Designed to increase the amount of rented accommodation, it created a class of landlords for whom the main attraction was the guaranteed income stream. The last thing they wanted was a tenant with a job - they'd have to collect the rent themselves. As unemployable drug-users and lowlife move in, so other houses in the street become harder to sell and prices fall - at which point in steps a private landlord to buy the property and move in more benefit recipients. A nice feedback loop, which I observed at close range, selling my late fathers house on a rough estate in County Durham. Bea Campbell wrote a long piece about this phenomenon, focusing on Newcastle and Sunderland, in the Observer some ten years back.And I'm presuming that it was Labour who changed them back again, doubtless with the best of intentions, and with results like this :
A north west London landlord was asked to house a single mum arriving from Nigeria and was told it would be her, plus one child, although it was later established that there were four children in the property. The tenant started off well and passed over the rent for a couple of months - then it stopped, building up arrears of around £3,000 which is where it stood when we were contacted by the landlord to evict her as he wanted her out to get a more reliable tenant. She was successfully evicted and, in this case, the money was eventually paid back although it did take a very long time and, unsurprisingly, it put the landlord off letting to housing benefit tenants again. The tenant in question? Well she went on to be re-housed by her local council!How do you just 'arrive from Nigeria' and start claiming benefit ? I digress. But I have a feeling that despite their travails, mass immigration plus UK benefits must have produced many housing benefit millionaires among landlords in London and other large cities.
The law was brought in to empower tenants and make them feel part of the buy to let market place and there are many good tenants, however, there are still a large number that are not so conscientious. I wrote to Tony McNulty MP at the department for work and pensions at the end of 2008, expressing my concerns at the way the system currently works and it took him nearly 3 months just to acknowledge my letter and then his response was to insist that safeguards were in place to ensure it worked properly. I beg to differ.This one's impressive :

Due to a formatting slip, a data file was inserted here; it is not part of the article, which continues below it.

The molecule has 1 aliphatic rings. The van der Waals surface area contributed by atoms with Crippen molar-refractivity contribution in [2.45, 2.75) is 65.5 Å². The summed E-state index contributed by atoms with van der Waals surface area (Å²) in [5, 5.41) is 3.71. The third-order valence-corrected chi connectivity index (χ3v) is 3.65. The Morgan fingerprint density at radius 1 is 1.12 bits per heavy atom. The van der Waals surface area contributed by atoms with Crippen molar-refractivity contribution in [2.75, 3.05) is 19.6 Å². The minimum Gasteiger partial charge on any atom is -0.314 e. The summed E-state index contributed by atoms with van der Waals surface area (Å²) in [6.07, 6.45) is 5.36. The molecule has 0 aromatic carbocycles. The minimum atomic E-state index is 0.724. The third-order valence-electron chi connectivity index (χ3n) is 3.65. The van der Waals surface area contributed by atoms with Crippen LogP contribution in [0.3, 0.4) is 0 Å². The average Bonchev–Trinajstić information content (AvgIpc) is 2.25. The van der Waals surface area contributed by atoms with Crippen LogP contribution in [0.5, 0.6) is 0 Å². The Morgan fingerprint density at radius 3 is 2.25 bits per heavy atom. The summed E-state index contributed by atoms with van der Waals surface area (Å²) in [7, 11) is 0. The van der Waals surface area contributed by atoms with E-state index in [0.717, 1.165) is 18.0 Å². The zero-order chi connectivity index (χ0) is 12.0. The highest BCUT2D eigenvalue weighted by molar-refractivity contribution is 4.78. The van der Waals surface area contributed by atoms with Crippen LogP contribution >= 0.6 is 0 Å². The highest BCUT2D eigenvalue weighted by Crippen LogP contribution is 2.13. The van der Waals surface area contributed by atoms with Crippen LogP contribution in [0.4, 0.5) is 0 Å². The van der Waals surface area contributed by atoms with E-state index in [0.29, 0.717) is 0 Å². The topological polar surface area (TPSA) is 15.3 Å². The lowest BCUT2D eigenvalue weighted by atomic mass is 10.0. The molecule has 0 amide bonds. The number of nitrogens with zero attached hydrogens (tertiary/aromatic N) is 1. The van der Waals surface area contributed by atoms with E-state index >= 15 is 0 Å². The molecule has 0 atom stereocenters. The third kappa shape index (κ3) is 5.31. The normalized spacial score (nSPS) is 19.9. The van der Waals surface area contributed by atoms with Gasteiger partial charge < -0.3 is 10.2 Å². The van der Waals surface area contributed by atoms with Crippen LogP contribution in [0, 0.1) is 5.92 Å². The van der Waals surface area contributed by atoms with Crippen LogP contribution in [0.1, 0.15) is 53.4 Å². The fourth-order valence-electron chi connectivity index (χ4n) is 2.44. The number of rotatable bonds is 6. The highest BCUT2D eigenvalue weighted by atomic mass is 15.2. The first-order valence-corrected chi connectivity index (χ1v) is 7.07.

An Ealing landlord emailed to say her tenant had started to claim housing benefit but had lied about how much she was receiving and when she was being paid so, after a few months of not receiving her rent, she rang Ealing housing benefit direct to find out what was happening. Due to the data protection act, they were unable to pass on any information but, as she was owed the equivalent of 8 weeks rent, she was able to apply to the council to be paid directly which she duly did. However, the tenant used her 30 days to object and, soon after the rent was paid over by the council, she left the flat without notice...
As the landlord in question quite rightly pointed out to Ealing council, her tenant had embezzled £2,600 of tax payers’ money and the tax payer loses out on many counts. Their reaction? They just laughed and said it happens all the time.
A tenant in receipt of housing benefit does not pass it on, waits for the landlord to apply to the council directly, waits 30 days for their objection to be heard and, as soon as the money is paid directly, they leave without notice. The council recognises that their system is being abused and yet it is not regarded as benefit fraud.
"Today, a landlord told us a tenant is withholding rent and sending it to Kosovo to fund the building of a house," says Shamplina. It is almost you-couldn't-make-it-up territory.
Mind, some of the tenants who do stump up might present other problems :
"The most common cases appear to be organising gangs looking for an easy money making scam. They take out a tenancy and then sublet to multiple occupants. The worst case we have dealt with was a three bedroom, one bathroom, semi detached house in North London which was found to have had 53 occupants, all illegal immigrants. They were mattresses literally littering the floors from wall to wall in every available space. The sanitation issues were stretched to say the least."
"Another case was of a lady who had a lovely two bedroom flat in Victoria. Her tenant paid six months rent up front but she later discovered that 18 sets of bunk beds had been put into her property and was being used as a youth hostel. A website in China was offering students visiting London accommodation at £20 per night"